I like Burt a lot.
    I know he is a smart fella.
    But I’m not putting any of my money on Romney.
    It’s like “Deja vu all over again” and I can only peek between my fingers and watch…scared like an adolescent school girl (that I am not).

    • Steve Angers

      With due respect, lklwa, I don’t think John McCain was a bad candidate. 2008 was just a bad time to be a Republican running for President. McCain got saddled with Bush’s economy and a perception of age against young and resilient “hope”; and I can only hope that the majority of American voters have learned their lesson about that misperception. But I don’t believe that McCain’s loss in 2008 had anything to do with his generally moderate positions.

      • EddieD_Boston

        McCain had zero charisma and looked terribly old next to Obama.

        The country needed change and McCain didn’t offer a fresh alternative.

        • Steve Angers

          I don’t think the Republicans had any good candidate for that race, Eddie. The country had been through eight years of President Bush (the first six years with de facto Republican control of Congress), the economy was tanking, people were getting tired of our involvement in Iraq and Afghanistan, and there was a general perception that the Republicans had failed to deliver on their promises to voters.

          I think the only way the Republicans might have won the White House against Obama in 2008 would have been to run hard against Bush and the Republican Party. Instead, McCain was jammed between voters who wanted to repudiate George Bush (and the Party) and a conservative base that was insisting he pander to them. It was an almost hopeless situation. And you’re right, McCain wasn’t up to that task. But who was?

  • Jay Thompson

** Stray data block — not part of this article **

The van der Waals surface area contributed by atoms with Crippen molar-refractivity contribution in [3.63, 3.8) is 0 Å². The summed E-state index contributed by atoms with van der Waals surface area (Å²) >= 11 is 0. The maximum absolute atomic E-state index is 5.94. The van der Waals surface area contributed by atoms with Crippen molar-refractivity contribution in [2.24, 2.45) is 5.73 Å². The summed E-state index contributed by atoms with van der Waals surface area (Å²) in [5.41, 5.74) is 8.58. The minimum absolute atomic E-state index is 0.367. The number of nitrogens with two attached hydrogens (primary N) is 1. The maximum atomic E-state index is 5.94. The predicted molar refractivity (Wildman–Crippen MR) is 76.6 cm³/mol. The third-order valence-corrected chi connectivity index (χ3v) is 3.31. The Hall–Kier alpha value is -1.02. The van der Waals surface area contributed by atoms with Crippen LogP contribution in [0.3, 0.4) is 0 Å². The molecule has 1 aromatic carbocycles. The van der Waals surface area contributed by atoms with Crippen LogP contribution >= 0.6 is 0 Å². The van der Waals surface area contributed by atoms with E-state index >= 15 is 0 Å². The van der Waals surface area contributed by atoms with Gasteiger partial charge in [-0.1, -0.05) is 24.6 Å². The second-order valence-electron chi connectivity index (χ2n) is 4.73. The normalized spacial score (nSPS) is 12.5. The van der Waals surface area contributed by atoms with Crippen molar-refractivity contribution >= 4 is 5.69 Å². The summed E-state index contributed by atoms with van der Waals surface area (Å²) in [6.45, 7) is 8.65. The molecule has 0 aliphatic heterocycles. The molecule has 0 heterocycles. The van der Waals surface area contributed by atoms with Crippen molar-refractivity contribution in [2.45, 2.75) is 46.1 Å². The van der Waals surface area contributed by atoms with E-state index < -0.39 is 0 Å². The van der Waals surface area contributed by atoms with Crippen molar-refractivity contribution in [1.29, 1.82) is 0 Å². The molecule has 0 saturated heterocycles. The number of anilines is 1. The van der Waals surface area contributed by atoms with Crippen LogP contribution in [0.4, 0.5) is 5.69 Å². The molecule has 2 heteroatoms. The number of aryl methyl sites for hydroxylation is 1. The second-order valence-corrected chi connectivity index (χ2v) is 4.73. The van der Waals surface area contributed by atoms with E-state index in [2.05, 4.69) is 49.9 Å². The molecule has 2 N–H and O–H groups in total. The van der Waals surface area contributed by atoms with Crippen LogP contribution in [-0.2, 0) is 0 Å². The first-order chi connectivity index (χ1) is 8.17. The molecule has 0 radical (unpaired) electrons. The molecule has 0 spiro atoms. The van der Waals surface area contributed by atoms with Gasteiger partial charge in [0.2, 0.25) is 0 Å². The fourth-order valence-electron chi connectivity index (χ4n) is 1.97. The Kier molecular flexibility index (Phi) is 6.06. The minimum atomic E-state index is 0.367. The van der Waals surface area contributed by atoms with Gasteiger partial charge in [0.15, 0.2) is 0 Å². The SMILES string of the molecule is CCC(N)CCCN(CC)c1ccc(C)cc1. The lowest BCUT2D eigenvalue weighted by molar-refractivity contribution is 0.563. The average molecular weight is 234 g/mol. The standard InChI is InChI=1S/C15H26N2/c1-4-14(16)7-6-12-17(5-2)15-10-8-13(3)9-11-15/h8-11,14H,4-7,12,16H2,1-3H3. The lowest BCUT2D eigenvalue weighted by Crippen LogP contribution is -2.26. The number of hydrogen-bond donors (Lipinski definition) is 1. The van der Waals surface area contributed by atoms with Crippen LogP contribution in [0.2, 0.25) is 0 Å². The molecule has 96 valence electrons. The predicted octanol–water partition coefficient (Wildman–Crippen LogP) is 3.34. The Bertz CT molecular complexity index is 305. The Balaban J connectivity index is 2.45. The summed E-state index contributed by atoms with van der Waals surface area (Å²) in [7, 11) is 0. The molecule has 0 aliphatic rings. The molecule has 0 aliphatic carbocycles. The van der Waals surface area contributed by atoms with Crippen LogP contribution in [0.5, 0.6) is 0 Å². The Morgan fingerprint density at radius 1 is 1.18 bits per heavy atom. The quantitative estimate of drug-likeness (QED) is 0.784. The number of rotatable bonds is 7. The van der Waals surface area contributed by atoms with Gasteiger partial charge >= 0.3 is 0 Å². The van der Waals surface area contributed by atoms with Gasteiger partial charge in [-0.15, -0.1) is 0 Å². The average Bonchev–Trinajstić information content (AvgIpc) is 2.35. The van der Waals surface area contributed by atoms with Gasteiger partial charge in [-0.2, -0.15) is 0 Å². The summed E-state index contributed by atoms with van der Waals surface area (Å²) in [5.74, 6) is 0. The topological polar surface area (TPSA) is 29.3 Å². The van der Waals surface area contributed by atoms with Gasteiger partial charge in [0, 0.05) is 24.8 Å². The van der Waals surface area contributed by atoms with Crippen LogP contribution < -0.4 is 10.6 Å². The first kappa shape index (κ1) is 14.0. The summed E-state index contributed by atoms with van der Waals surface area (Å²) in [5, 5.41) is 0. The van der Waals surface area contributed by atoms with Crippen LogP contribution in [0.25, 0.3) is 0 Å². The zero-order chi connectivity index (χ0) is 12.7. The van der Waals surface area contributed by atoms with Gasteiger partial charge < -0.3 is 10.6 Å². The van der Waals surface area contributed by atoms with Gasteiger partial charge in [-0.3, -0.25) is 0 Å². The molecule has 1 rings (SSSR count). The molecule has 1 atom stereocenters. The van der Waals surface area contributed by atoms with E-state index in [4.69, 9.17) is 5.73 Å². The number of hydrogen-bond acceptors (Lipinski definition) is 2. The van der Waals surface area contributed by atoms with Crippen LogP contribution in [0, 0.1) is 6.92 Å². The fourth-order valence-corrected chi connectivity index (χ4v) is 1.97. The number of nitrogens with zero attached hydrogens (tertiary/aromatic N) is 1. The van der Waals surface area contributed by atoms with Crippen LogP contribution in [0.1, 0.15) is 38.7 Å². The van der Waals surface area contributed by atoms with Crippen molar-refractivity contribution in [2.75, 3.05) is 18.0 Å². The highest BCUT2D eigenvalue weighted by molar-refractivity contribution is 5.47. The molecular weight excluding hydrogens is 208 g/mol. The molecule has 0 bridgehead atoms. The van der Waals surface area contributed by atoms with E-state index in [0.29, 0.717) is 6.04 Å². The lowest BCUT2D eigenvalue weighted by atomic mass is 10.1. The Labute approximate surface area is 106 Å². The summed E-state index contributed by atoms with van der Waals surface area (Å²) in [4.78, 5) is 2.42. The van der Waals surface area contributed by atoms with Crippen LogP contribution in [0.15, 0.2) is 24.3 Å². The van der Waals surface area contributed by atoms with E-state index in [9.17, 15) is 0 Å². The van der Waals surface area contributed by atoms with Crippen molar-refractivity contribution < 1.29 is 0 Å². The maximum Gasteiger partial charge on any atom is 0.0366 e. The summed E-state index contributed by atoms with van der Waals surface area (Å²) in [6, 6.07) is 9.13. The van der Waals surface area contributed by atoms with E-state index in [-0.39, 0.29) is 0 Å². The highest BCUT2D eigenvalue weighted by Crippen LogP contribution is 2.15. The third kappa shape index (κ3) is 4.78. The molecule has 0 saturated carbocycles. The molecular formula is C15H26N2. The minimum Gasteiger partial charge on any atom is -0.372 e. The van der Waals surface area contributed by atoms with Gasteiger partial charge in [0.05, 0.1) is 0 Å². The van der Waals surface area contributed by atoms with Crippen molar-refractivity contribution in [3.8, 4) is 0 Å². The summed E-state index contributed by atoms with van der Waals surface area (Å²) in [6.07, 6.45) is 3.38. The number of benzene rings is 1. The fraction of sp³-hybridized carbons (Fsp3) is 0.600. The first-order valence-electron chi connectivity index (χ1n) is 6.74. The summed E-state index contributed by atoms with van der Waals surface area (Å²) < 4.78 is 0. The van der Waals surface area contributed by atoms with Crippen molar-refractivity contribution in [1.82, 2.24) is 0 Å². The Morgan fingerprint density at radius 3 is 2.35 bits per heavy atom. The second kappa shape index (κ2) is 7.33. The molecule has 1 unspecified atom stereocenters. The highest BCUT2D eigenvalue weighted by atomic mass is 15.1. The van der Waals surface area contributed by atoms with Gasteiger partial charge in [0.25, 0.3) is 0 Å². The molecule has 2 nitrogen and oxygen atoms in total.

At the end of the day, it’s about ideas. It’s about solutions. The only think tank in the bunch, Obama included, is Newt Gingrich. If we believe that there is power in words and in truth, then why not believe that the most articulate spokesperson with the best ideas (yeah, including some not so great) should be the one taking on Obama.

    I will support Romney as a last resort; in reality, he is too much like Obama. The one who understands government and its current impasse is Gingrich.

  • Jeannette

    There probably are many Americans who feel and think the same way. I do want to like Gingrich, who I believe is smart and savvy, but I just absolutely CAN NOT warm up to the guy. No matter how hard I tried. I’m not going to try anymore. I just don’t like him and will never like him.

    That leaves, in my opinion, Romney, who may not be as smart or as savvy (or as sneaky, either, for that matter) as Gingrich, but he’s a darn sight better than anybody else. He has a presence, he has experience both in government and in the enterprise system, and I believe he’s a patriot.

    Besides, I looked up “newt” in the dictionary, and it’s just too apt. Sorry, Newt.

  • Shane

    I do believe that Romney has the best chance of beating Obama, though Romney is not a real conservative. However, a moderate Republican seems much better to me than a far left Democrat like Obama, who pledged to “fundamentally transform America.”
    Romney should be able to beat Obama unless Paul runs as a third party candidate, which would give the election to Obama.

  • Dave O’Connor

    Nothing is more predictable than reaction. I agree that Bachman and Santorum (Sanctorum) would be serious swing.
    Obama and secularists have, with their exception for Islam) have scored big points by putting down religion, not as practiced, but as guiding principles.
    The two cited Republican candidates are capitaling on that primarily (add in all the shiboliths).
    And, the issue is; can this be enough to alienate voters. The answer is yes.